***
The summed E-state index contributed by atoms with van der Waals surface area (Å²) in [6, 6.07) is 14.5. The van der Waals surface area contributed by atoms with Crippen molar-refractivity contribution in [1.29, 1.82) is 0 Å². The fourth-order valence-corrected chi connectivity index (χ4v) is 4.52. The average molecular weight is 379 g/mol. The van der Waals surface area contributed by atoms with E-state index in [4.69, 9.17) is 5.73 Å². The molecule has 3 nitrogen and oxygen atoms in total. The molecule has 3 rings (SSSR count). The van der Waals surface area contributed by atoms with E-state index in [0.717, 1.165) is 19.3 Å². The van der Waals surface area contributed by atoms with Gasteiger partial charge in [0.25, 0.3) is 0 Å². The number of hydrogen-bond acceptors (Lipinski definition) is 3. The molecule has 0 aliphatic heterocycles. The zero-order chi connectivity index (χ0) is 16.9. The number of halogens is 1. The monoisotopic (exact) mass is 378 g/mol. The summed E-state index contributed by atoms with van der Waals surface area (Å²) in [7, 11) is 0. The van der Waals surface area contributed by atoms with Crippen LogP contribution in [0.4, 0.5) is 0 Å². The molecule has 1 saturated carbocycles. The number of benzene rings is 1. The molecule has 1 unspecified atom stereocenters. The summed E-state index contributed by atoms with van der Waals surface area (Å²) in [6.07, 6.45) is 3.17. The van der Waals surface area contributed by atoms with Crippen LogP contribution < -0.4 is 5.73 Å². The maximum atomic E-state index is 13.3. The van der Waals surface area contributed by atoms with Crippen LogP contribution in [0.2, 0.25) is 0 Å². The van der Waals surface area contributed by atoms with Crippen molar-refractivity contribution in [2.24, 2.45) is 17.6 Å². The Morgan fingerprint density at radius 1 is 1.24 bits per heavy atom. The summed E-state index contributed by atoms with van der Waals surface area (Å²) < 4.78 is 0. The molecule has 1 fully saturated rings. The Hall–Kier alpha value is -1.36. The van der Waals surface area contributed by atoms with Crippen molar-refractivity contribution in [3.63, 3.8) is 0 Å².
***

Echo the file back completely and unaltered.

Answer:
The summed E-state index contributed by atoms with van der Waals surface area (Å²) in [6, 6.07) is 14.5. The van der Waals surface area contributed by atoms with Crippen molar-refractivity contribution in [1.29, 1.82) is 0 Å². The fourth-order valence-corrected chi connectivity index (χ4v) is 4.52. The average molecular weight is 379 g/mol. The van der Waals surface area contributed by atoms with E-state index in [4.69, 9.17) is 5.73 Å². The molecule has 3 nitrogen and oxygen atoms in total. The molecule has 3 rings (SSSR count). The van der Waals surface area contributed by atoms with E-state index in [0.717, 1.165) is 19.3 Å². The van der Waals surface area contributed by atoms with Gasteiger partial charge in [0.25, 0.3) is 0 Å². The number of hydrogen-bond acceptors (Lipinski definition) is 3. The molecule has 0 aliphatic heterocycles. The zero-order chi connectivity index (χ0) is 16.9. The number of halogens is 1. The monoisotopic (exact) mass is 378 g/mol. The summed E-state index contributed by atoms with van der Waals surface area (Å²) in [7, 11) is 0. The van der Waals surface area contributed by atoms with Crippen LogP contribution in [0.4, 0.5) is 0 Å². The molecule has 1 saturated carbocycles. The number of benzene rings is 1. The molecule has 1 unspecified atom stereocenters. The summed E-state index contributed by atoms with van der Waals surface area (Å²) in [6.07, 6.45) is 3.17. The van der Waals surface area contributed by atoms with Crippen LogP contribution < -0.4 is 5.73 Å². The maximum atomic E-state index is 13.3. The van der Waals surface area contributed by atoms with Crippen LogP contribution in [0.2, 0.25) is 0 Å². The van der Waals surface area contributed by atoms with Crippen molar-refractivity contribution in [2.24, 2.45) is 17.6 Å². The Morgan fingerprint density at radius 1 is 1.24 bits per heavy atom. The summed E-state index contributed by atoms with van der Waals surface area (Å²) < 4.78 is 0. The molecule has 1 fully saturated rings. The Hall–Kier alpha value is -1.36. The van der Waals surface area contributed by atoms with Crippen molar-refractivity contribution in [3.63, 3.8) is 0 Å².